Here is a richly detailed account of one of the most important men in American automotive history, based on full access to both Chrysler Corporation and Chrysler family historical records.
Chrysler emerges as a man who loved machines, an accomplished mechanic who also had highly developed managerial skills derived from half a lifetime on the railroads, a man whose success came from his deep understanding of engineering and his total commitment to the quality of his vehicles. Vincent Curcio traces Chrysler's rise from a locomotive wiper in a Kansas roundhouse to the head of the Buick Division of General Motors, to his rescue of the Maxwell-Chalmers car company, which led to the successful development of the 1924 Chrysler--the world's first modern car--and the formation of Chrysler Corporation in 1925. Chrysler was quite different from the other auto giants--a colorful and expansive man, deeply involved in the design of his cars, a maverick in establishing his headquarters in New York City, in the world's most famous art deco structure, the fabled Chrysler Building, which he built and helped to design. Because of his emphasis on quality at popular prices, the company weathered the Great Depression with flying colors--losing money only in the rock-bottom year of 1932--and despite the market fiasco of the Chrysler Airflow (which was years ahead of its time), the company grew and remained profitable right up to Chrysler's death in 1940.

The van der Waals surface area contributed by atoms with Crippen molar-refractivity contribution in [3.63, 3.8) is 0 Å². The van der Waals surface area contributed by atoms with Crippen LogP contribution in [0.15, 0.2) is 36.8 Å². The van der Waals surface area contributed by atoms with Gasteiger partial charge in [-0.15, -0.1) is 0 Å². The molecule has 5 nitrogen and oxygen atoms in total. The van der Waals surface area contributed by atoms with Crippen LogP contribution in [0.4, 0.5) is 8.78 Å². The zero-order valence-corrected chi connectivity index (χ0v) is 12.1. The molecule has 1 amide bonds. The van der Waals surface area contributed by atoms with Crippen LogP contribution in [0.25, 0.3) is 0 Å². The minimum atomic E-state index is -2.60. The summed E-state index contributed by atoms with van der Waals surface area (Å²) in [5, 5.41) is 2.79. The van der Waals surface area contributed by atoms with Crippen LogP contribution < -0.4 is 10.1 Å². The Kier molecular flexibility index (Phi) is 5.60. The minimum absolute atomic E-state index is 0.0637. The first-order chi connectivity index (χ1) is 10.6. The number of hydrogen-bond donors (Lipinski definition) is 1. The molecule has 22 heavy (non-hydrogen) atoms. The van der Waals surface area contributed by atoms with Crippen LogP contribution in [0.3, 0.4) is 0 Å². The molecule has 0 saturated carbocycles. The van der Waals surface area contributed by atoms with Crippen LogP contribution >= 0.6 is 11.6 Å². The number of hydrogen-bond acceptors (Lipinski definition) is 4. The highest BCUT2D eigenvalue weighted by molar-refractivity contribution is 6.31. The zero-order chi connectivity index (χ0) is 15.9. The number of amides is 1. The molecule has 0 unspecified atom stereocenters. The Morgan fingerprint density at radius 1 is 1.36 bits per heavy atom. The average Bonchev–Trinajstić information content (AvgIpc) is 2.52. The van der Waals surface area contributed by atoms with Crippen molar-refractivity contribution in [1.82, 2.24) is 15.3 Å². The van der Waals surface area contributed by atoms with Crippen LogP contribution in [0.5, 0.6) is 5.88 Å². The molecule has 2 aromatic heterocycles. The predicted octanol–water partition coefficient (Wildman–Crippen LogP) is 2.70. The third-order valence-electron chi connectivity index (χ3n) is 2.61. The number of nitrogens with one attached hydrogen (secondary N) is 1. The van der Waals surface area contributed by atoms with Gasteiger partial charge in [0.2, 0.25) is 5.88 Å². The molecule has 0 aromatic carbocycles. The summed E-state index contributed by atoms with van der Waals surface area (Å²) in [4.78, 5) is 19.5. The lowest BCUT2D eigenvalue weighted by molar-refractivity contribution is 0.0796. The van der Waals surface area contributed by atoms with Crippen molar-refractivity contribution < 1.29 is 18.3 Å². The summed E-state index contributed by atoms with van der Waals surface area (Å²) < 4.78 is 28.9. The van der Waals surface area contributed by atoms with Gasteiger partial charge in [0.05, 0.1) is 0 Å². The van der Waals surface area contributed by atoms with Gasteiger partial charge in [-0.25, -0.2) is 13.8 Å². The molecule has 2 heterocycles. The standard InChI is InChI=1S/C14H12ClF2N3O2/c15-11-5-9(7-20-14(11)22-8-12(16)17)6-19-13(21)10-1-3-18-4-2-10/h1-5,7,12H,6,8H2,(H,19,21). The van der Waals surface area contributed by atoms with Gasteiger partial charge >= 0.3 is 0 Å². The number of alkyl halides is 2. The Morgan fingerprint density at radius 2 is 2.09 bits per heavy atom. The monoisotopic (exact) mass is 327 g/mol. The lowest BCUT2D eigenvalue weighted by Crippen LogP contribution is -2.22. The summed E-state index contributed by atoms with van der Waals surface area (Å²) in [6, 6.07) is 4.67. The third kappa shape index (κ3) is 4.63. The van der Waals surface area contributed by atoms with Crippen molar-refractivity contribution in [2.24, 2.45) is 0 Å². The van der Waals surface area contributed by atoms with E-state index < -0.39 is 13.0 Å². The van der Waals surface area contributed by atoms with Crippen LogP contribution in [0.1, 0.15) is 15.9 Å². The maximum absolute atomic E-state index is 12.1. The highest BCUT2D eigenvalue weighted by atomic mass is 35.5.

The definitive portrait, Walter P. Chrysler is must reading for all car enthusiasts and for everyone interested in the story of a giant of industry.
It takes a while to get used to Vincent Curcio's highly colored prose, but his old-fashioned narrative technique suits his subject, the Kansas railroad mechanic who rose to become head of America's most dynamic car company. Born in 1875, Walter P. Chrysler came late to the automobile business, joining Buick in 1912, when the early companies were firmly established. Chrysler made his mark by being a great leader who thoroughly understood engineering and production, and who valued the contributions of his employees and directed them to produce high-quality, popularly priced cars. He made it his business to ignore conventional wisdom: he headquartered his company in New York instead of Detroit, commissioned a fabulous art deco skyscraper to house it, and introduced the first mass-produced, streamlined, aerodynamic car in 1934. The Airflow was a financial disaster but hugely influential on future design, and the well-managed Chrysler Corporation made money even during the Great Depression. Chrysler himself became enormously wealthy and enjoyed a lavish lifestyle during the decade before his death in 1940. Curcio's detailed, wide-ranging text offers an instructive history of the automobile industry as well as a full-bodied portrait of a classic American individual, praised by his peers as "one of the world's greatest manufacturers and one of the world's best men." --Wendy Smith